Molecular and General Genetics MGG

, Volume 248, Issue 2, pp 195–206 | Cite as

Molecular genetic analysis of theripening-inhibitor andnon-ripening loci of tomato: A first step in genetic map-based cloning of fruit ripening genes

  • James J. Giovannoni
  • Erick N. Noensie
  • Diane M. Ruezinsky
  • Xianghuai Lu
  • Samantha L. Tracy
  • Martin W. Ganal
  • Gregory B. Martin
  • Klaus Pillen
  • Kevin Albert
  • Steven D. Tankslev
Original Paper

Abstract

Ripening represents a complex developmental process unique to plants. We are using tomato fruit ripening mutants as tools to understand the regulatory components that control and coordinate the physiological and biochemical changes which collectively confer the ripe phenotype. We have genetically characterized two loci which result in significant inhibition of the ripening process in tomato,ripening-inhibitor (rin), andnon-ripening (nor), as a first step toward isolating genes likely to encode key regulators of this developmental process. A combination of pooled-sample mapping as well as classical restriction fragment length polymorphism (RFLP) analysis has permitted the construction of high-density genetic maps for the regions of chromosomes 5 and 10 spanning therin andnor loci, respectively. To assess the feasibility of initiating a chromosome walk, physical mapping of high molecular weight genomic DNA has been employed to estimate the relationship between physical distance (in kb) and genetic distance (in cM) around the targeted loci. Based on this analysis, the relationship in the region spanning therin locus is estimated to be 200–300 kb/cM, while thenor locus region ratio is approximately 200 kb/1 cM. Using RFLP markers tightly linked torin andnor, chromosome walks have been initiated to both loci in a yeast artificial chromosome (YAC) library of tomato genomic DNA. We have isolated and characterized several YAC clones linked to each of the targeted ripening loci and present genetic evidence that at least one YAC clone contains thenot locus.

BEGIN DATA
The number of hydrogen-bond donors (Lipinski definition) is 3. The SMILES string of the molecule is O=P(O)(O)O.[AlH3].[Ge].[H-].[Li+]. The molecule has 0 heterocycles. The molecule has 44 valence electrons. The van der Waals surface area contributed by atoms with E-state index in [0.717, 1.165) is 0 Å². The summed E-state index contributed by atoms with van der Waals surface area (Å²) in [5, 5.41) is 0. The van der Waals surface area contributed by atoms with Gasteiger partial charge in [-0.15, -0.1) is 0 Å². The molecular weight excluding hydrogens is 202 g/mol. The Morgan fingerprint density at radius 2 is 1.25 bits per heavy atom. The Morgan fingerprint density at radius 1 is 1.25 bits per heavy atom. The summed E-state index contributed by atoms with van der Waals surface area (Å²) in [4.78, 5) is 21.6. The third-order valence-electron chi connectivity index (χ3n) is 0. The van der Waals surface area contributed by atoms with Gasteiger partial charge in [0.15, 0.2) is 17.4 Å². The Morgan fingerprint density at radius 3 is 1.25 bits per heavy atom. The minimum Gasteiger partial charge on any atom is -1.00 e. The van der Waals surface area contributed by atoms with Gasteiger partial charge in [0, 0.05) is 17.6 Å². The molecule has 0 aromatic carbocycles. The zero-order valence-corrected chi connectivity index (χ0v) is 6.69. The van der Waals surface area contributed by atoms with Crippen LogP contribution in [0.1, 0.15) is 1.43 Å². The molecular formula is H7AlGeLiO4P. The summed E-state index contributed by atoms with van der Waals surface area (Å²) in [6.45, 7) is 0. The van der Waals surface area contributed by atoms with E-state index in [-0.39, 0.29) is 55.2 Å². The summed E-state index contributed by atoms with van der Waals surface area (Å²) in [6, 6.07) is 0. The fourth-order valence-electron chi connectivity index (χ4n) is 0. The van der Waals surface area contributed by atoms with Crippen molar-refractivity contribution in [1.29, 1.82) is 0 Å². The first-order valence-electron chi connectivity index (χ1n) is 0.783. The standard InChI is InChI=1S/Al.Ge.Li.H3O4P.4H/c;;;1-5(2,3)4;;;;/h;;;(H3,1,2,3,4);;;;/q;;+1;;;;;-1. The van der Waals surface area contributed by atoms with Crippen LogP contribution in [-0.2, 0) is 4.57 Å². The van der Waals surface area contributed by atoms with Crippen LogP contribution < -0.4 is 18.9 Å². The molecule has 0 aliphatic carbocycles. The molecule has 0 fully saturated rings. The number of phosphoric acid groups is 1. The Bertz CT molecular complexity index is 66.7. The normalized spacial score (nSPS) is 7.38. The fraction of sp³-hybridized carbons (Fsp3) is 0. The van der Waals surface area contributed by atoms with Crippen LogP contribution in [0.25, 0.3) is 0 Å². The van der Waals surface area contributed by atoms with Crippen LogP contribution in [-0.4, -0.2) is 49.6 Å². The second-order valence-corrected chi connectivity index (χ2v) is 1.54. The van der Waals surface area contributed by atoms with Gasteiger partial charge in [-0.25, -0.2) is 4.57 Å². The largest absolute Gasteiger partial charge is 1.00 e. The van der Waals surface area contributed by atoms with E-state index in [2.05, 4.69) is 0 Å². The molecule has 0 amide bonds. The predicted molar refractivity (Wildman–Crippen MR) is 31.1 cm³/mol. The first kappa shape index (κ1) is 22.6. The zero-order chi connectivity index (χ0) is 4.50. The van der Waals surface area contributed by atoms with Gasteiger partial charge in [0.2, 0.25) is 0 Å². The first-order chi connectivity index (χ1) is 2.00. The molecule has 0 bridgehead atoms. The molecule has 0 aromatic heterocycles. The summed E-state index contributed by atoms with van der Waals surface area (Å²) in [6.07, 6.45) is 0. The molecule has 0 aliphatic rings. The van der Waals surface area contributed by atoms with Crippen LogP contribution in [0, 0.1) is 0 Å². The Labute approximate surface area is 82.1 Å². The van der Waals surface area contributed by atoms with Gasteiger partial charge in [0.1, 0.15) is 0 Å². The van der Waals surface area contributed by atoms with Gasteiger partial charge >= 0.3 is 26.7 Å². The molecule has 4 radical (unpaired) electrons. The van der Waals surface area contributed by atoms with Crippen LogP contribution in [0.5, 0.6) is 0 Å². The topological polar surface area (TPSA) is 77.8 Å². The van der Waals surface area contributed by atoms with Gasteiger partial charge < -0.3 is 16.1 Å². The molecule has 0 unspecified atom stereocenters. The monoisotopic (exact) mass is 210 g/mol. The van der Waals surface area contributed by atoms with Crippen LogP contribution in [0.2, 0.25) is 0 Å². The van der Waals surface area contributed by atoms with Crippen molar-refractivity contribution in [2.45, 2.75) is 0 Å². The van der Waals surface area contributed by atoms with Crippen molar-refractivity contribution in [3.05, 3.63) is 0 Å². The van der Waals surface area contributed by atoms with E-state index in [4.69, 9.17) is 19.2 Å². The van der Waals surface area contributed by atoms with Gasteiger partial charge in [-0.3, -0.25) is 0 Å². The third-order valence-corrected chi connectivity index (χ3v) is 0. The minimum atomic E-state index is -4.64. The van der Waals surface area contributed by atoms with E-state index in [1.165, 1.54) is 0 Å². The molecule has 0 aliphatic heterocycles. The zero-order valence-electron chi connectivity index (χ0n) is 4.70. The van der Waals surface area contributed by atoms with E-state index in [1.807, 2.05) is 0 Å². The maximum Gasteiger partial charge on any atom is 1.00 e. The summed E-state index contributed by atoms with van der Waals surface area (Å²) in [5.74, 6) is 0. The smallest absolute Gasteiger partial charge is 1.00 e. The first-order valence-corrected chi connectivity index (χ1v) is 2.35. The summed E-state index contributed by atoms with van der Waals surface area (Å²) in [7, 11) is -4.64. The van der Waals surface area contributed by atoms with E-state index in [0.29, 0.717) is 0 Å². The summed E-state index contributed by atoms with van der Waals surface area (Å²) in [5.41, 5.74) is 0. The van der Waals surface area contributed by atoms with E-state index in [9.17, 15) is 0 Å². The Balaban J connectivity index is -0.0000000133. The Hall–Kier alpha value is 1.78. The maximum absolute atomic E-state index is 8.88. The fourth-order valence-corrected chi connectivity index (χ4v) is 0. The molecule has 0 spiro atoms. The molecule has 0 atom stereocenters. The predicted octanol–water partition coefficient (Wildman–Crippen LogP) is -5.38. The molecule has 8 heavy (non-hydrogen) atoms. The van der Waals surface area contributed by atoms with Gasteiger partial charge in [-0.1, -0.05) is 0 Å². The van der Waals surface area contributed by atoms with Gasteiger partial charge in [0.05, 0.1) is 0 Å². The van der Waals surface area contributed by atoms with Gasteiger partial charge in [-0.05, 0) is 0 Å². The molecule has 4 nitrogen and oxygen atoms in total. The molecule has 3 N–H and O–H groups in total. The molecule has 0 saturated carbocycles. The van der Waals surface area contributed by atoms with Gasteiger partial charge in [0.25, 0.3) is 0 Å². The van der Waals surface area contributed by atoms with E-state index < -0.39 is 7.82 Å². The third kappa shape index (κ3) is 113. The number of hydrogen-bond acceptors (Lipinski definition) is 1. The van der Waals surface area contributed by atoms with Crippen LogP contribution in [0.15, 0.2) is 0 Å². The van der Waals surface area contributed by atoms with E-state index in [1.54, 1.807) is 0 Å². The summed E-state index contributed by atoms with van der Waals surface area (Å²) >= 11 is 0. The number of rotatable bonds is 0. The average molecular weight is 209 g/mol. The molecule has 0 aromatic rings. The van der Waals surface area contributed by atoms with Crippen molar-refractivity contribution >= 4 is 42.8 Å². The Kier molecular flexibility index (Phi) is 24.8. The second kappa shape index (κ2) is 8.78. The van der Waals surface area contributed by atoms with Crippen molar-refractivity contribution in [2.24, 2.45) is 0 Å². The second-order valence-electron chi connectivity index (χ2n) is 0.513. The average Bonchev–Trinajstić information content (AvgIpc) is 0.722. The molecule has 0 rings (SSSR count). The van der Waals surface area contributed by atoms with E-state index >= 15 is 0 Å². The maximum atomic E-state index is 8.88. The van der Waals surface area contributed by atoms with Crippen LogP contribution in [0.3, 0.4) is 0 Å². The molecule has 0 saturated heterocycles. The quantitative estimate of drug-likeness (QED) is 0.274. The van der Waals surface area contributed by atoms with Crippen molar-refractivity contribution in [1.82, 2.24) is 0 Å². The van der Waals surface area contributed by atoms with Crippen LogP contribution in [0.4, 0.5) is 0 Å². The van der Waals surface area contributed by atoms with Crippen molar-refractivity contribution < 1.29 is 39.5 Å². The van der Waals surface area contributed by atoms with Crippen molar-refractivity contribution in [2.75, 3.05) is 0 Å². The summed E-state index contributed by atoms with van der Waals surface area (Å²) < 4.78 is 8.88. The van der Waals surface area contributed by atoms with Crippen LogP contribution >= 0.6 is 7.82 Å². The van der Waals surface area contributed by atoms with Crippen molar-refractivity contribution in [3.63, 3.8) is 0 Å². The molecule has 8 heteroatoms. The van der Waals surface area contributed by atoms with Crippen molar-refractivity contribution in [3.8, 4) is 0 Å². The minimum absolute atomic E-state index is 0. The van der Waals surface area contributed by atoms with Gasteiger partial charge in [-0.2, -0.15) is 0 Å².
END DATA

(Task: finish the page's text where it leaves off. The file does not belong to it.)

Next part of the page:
Key words

Map-based cloning Pooled-sample mapping Physical mapping Tomato fruit ripening Yeast artificial chromosome (YAC) 

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Copyright information

© Springer-Verlag 1995

Authors and Affiliations

  • James J. Giovannoni
    • 1
  • Erick N. Noensie
    • 1
  • Diane M. Ruezinsky
    • 1
  • Xianghuai Lu
    • 1
  • Samantha L. Tracy
    • 1
  • Martin W. Ganal
    • 2
  • Gregory B. Martin
    • 2
  • Klaus Pillen
    • 2
  • Kevin Albert
    • 2
  • Steven D. Tankslev
    • 2
  1. 1.Department of Horticultural SciencesTexas A&M UniversityCollege StationUSA
  2. 2.Department of Plant Breeding and BiometryCornell UniversityIthacaNYUSA

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